— from the 2005 Heads of State UN Summit Outcome Document


The second leading delusion in our culture these days, after the wish for a something-for-nothing magic energy rescue remedy, is the idea that we can politically organize our way out of the epochal predicament of civilization that we face.
— James Howard Kunstler

In the Ol' Yodler Sausage Shop down in Lake Geneva, one can take giggling children to watch the words come through the grinder and have their appropriate brackets added, to better help delegates pick and choose only the best to take home.
 

WORK OF THE CONTACT GROUP ON ITEM 3 SECTIONS A & B
11 February 2015 @ 08.20h

Option (a): Being guided by the principles of the Convention as set out in its Article 3, including that Parties should protect the climate system for the benefit of present and future generations of humankind, on the basis of equity and in accordance with historical responsibility, common but differentiated responsibilities and the provisions of Article 4 of the Convention / evolving common but differentiated responsibilities and respective capabilities / evolving economic and emission trends which will continue post-2020, in order to progressively enhance the levels of ambition,

Option (b): In accordance with the principles of the Convention as set out in its Article 3, including in particular that Parties should protect the climate system for the benefit of present and future generations of humankind, on the basis of equity and in accordance with historical responsibility and common but differentiated responsibilities,

[Recognizing the importance of long-range efforts to transition to low-carbon economies, mindful of the global temperature goal of 2°C,]

Option (a): Also recognizing that scenarios consistent with a likely chance of holding the global average temperature increase to below 2°C relative to pre-industrial levels include substantial cuts in anthropogenic greenhouse gas emissions by mid-century and net emission levels near zero gigatonnes of carbon dioxide equivalent or below in 2100,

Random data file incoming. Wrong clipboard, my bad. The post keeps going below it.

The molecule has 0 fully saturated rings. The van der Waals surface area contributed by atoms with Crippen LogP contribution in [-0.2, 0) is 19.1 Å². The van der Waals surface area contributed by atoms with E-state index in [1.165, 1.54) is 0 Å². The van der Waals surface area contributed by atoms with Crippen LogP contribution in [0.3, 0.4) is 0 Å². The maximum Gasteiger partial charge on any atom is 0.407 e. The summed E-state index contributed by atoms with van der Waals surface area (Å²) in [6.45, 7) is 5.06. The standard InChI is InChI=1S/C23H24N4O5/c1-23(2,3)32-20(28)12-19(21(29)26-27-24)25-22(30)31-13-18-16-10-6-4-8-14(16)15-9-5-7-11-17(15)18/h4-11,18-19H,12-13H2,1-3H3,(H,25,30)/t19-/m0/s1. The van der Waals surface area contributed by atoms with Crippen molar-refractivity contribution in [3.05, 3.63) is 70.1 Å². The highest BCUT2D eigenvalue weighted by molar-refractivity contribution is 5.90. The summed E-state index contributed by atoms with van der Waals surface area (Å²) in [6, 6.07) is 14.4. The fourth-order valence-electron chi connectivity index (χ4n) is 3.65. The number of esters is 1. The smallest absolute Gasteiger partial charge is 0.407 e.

Option (b): Also recognizing that scenarios consistent with a likely chance of holding the global average temperature increase to below 2°C or 1.5°C relative to preindustrial levels include substantial cuts in anthropogenic greenhouse gas emissions by mid-century and zero emissions within the second half of this century,

[Further recognizing that economy-wide emission reduction budgets provide the highest level of clarity, predictability and environmental integrity,]
[Acknowledging that carbon pricing is a key approach for cost-effectiveness of the cuts in global greenhouse gas emissions,]
[Recognizing the special characteristics of land use systems, including the importance of food security, the diversity of global land management systems, and the need to manage multiple sustainability objectives, may require particular consideration within actions under this agreement,]

etc., etc.


Negotiators for 195 countries are trying to craft specific goals, with ways and means ratcheted up or down based upon ongoing, up-to-the-minute authoritative assessments of what works and what doesn't. 

Assumptions are to be tested and mandates enforced either by market forces or government regulation, or some combination. In the conference chambers, the tensions over language merely reflect subliminal panic as what the numbers actually stand for gnaws at the reptilian brain. 


These young mid-level diplomats well know that any gap in mitigation ambition left now makes later adaptation a whole lot more expensive, well nigh impossible. Crafting language like a "public adaptation finance goal" are an attempt to bridge a neurobiological gap between hominid discount rate calculus and immediate benefit stimulation, particularly in the political arena.

For example, a "loss and damage fund" was not gaining traction amongst the criminal climate syndicate members (you know who you are) because it was punishing rich countries for historical fossil fuel use. The accused demanded waivers, a statute of repose, or blanket amnesty. The same mechanism, once reframed as re-insuring and then relocating vulnerable communities, something that by accounting logic should be given its own source of finance, has few opponents.